Financing the Trans-European Networks

The Trans-European Networks (TENs) are partly funded by the European Union and partly by the Member States. Financial support from the EU serves as a catalyst, the Member States being required to provide the bulk of the financing. The financing of the TENs can also be complemented by Structural Fund assistance, aid from the European Investment Bank or contributions from the private sector. A major reform was introduced across the TENs with the establishment of the Connecting Europe Facility in 2013.

Legal basis

Title XVI of the TFEU, Article 171 of which provides that EU aid may be granted to projects of common interest that meet the requirements laid down in the guidelines.

Regulation (EU) No 1316/2013 of the European Parliament and of the Council of 11 December 2013 establishing the Connecting Europe Facility, amending Regulation (EU) No 913/2010 and repealing Regulations (EC) No 680/2007 and (EC) No 67/2010.


To contribute to the establishment of Trans-European Networks in the fields of transport, energy and telecommunications, through targeted EU support (5.8.1).


a.Defining general conditions for project funding

Generally, EU funding has served as a catalyst for starting up projects. Member States must raise most of the funding, except in the case of Cohesion Fund aid, where the EU has traditionally made a more substantial contribution.

The first principles governing funding were laid down in Council Regulation (EC) No 2236/95 of 18 September 1995 laying down general rules for the granting of Community financial aid in the field of trans-European networks.

1.EU aid for projects has taken one or several of the following forms:
  • co-financing of project-related studies and other technical support measures (in general not exceeding 50% of the total cost);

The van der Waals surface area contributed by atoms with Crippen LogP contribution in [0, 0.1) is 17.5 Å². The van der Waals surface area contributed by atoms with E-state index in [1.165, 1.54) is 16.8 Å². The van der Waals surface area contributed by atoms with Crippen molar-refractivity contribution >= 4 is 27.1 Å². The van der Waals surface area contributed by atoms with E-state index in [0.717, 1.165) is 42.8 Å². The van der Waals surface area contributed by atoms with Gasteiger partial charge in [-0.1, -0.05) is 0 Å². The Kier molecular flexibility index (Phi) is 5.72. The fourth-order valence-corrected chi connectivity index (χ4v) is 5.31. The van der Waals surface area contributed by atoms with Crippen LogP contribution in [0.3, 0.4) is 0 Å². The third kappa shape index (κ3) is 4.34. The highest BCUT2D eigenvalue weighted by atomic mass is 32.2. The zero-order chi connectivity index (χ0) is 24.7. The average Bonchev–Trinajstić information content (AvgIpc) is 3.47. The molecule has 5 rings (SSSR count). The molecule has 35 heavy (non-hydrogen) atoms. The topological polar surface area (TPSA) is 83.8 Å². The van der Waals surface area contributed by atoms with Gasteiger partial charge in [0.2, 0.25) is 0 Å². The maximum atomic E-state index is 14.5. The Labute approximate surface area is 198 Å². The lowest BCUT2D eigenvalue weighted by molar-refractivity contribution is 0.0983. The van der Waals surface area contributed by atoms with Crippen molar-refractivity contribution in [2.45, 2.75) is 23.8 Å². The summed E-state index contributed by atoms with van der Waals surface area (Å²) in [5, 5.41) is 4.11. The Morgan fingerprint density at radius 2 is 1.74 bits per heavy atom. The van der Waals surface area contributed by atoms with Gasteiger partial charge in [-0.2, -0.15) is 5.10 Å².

• contributions towards fees for guarantees for loans from the European Investment Fund or other financial institutions;
  • interest subsidies for loans granted by the European Investment Bank (EIB) or other public or private financial bodies;
  • direct grants for investments in duly justified cases.
2.The following project criteria have been progressively laid down:
  • EU aid to telecommunications and energy networks must not cause distortions of competition between businesses in the sector concerned;
  • projects must help to achieve the networks’ objectives;
  • projects must be potentially economically viable;
  • the maturity of the project, and the stimulative effect of EU intervention;
  • direct or indirect effects on the environment and employment, progressively including increasingly complete cost-benefit analyses (CBAs), environmental impact analyses (AIAs), etc.;
  • coordination of the timing of different parts of the project, for example in the case of cross-border projects.

The projects financed had to comply with EU law and EU policies, in particular in relation to environmental protection, competition, and the award of public contracts. Successive regulations laying down general rules for the granting of EU financial aid introduced a range of new elements, including the following: